Curious About Living in a Cave?


Cave Living – Intrigued Yet?

Have you ever thought of what life would be like living in a cave? Do you automatically think about huddling by a fire, lacking electricity , fighting to get food everyday whilst not becoming food yourself?

That’s so 100,000 years ago…

Cave Living

The incredible detail that is repeated throughout The Alhambra

Granada, Spain is home to one of the marvels of human architecture – The Alhambra and up above it is an intriguing community of people who come from all over the world to live in a modern day cave system. The winding streets, beautiful views, tapas, and cool hostels keep Granada as a popular tourist spot recommended year after year.

And yet, there’s a fascinating part of Granada that not many English speaking tourists seem to know about. Somehow, one of the points of intrigue to all French speaking tourists, the caves of Sacromonte, seem to slip past many of us… and what a shame.

These caves have been inhabited for over 200 years and continue to be a fascinating melange of different cultures, languages and nomads. Take a quick walk around the cave community and you’ll be impressed by all the languages you hear… this is as much of a cultural mosaic that you will find anywhere in the world.

Cave Living

Hanging out in the Senagalese Cave

And that’s not all… you’ll see Marijuana plants growing outside the caves, the cops turn a completely blind eye as these ‘gypsy caves’ are ‘part of the culture’ of the city… and thus have their own little system of laws. Oh and have you looked at the view… yep, you have arguably the best view in the world of The Alhambra… Beautiful isn’t it?!

So you don’t just want to walk around and look at the caves? Well no problem!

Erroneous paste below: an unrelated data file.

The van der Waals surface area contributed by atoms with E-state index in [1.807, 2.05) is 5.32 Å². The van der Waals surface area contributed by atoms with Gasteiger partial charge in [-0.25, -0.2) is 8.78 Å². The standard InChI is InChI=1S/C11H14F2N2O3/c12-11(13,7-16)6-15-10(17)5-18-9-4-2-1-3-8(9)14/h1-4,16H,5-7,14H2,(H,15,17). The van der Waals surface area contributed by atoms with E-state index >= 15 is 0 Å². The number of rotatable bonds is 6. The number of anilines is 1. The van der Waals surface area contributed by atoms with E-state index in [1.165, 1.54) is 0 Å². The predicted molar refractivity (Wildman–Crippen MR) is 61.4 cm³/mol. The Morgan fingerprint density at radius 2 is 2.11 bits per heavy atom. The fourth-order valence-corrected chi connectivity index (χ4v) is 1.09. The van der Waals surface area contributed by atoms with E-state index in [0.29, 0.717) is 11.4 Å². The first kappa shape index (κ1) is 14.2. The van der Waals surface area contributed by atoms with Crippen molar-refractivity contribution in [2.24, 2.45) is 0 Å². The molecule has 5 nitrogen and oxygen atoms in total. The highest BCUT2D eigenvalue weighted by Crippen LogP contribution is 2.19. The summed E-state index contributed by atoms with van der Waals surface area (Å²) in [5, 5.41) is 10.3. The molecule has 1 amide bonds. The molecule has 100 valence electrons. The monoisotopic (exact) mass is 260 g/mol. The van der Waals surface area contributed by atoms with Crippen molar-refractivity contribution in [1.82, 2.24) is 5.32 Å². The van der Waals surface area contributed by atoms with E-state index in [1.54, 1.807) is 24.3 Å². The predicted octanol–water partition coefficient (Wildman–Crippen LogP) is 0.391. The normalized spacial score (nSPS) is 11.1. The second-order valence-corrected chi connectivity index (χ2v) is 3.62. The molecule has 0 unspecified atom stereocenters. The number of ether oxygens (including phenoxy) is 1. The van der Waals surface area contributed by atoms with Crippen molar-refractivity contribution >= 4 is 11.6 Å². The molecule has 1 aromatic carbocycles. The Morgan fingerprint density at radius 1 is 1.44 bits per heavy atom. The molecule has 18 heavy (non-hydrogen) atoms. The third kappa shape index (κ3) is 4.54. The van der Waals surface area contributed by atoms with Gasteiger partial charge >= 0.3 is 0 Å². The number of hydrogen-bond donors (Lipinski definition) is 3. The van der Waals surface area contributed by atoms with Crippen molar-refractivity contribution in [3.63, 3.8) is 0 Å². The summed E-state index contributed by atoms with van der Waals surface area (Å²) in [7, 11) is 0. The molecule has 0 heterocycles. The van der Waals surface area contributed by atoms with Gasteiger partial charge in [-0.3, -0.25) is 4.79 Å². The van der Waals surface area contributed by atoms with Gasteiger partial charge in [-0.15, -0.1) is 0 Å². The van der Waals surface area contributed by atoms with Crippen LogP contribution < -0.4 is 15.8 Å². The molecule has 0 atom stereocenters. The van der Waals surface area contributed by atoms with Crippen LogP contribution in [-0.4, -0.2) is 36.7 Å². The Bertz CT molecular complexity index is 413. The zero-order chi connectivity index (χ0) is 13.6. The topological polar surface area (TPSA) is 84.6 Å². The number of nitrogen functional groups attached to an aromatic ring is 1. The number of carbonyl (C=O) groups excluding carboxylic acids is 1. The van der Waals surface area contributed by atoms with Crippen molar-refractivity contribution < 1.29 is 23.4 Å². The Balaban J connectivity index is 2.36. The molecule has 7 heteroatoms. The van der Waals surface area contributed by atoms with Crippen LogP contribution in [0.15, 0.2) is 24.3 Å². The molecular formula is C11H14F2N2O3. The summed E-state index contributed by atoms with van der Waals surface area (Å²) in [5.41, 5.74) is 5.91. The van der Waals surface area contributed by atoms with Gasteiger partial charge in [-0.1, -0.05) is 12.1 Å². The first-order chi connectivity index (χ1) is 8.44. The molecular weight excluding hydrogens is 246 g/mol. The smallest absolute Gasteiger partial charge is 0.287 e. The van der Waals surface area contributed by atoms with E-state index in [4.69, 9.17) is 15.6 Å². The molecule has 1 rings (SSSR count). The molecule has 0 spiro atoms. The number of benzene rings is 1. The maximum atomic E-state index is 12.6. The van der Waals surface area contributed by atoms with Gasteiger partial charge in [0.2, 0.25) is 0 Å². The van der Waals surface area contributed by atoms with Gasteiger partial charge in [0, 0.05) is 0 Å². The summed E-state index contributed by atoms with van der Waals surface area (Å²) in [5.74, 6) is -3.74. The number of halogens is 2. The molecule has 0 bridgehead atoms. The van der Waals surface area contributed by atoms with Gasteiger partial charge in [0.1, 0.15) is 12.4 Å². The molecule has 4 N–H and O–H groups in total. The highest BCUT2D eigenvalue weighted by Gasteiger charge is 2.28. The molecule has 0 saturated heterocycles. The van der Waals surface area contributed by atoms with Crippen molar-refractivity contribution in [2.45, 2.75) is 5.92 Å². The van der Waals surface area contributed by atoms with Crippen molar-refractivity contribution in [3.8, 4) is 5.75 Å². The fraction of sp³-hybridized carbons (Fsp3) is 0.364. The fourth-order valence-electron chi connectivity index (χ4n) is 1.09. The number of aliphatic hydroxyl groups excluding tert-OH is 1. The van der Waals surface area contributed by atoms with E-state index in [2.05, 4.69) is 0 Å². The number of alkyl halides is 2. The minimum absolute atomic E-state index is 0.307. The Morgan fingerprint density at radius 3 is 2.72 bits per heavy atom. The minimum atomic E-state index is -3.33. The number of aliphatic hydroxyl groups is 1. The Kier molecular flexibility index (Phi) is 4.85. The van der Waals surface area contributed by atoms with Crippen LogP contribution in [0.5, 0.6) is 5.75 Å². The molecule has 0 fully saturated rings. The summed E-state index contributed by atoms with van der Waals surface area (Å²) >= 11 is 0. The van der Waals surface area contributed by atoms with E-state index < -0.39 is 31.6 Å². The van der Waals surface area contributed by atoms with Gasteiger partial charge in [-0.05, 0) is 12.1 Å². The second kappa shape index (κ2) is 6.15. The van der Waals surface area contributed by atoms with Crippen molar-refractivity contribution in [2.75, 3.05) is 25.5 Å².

Amongst the many countries represented in the caves is a very hospitable group of Senegalese that have little get-togethers on Tuesday and Thursday, and they are more than happy to welcome any passing tourists. You may have to embrace the awkward for the first bit of their little ‘party’ but you certainly won’t be bored. You’ll be wondering where you are for sure. Sitting in a cave, with drums and singing and men (yes, they’re all men) singing and dancing in a circle… step out of the cave and look out over The Alhambra… you certainly won’t find this anywhere else. And don’t worry, the awkwardness will pass. Everyone sits on the floor and dives into some great food (you’re gonna get your hands dirty), it’s nice to contribute a little something towards the food if you can.

Cave Living

Making our way home after the get-together

Now that the eating has started you’re going to get right involved… so be prepared. You’ll certainly understand why I say that French is a great language to speak as a traveller, it’ll be your best language here (unless you speak Wolof). Of course, if you don’t speak French, these caves will act as another reason to learn Spanish, as you’ll be able to converse with the many of your hosts in this language as well. If you are stuck on only speaking English, (why are you stuck on that?) you’ll certainly miss some of the experience (you get so much more when you learn the language), but take the moment to embrace the awkward and you’ll get a great story out of it!

This is just one of the many crazy experiences you will encounter travelling around Europe by train, plane or bus… or even taking the adventure further into a Western European road trip.

So get out there, and see what it’s like for people in the present day living in caves. Who knows, maybe you’ll give up everything else and get involved with the cave living lifestyle yourself.

Jonny Jenkins

Jonny Jenkins

My name is Jonny, my friends call me Stef. I'm Canadian born, but don't find my identity based upon some borders that man drew hundreds of years ago. I have begun to make my way through the world, travelling and living in many different countries and cultures. I believe whole heartedly in staying longer and going deeper to get the best understanding possible of many different perspectives of life. In order to do so, you have to speak the language. I am no polyglot, but have started to put more emphasis on learning languages in the last few years. I have learned Spanish, relearned French, and started in on Portuguese, German, Indonesian and Malagasy. When it comes to the third world, I am willing to help where they (and not I) decide they need it... in the first world, I am hoping to inspire and motivate people to live more engaging lives.

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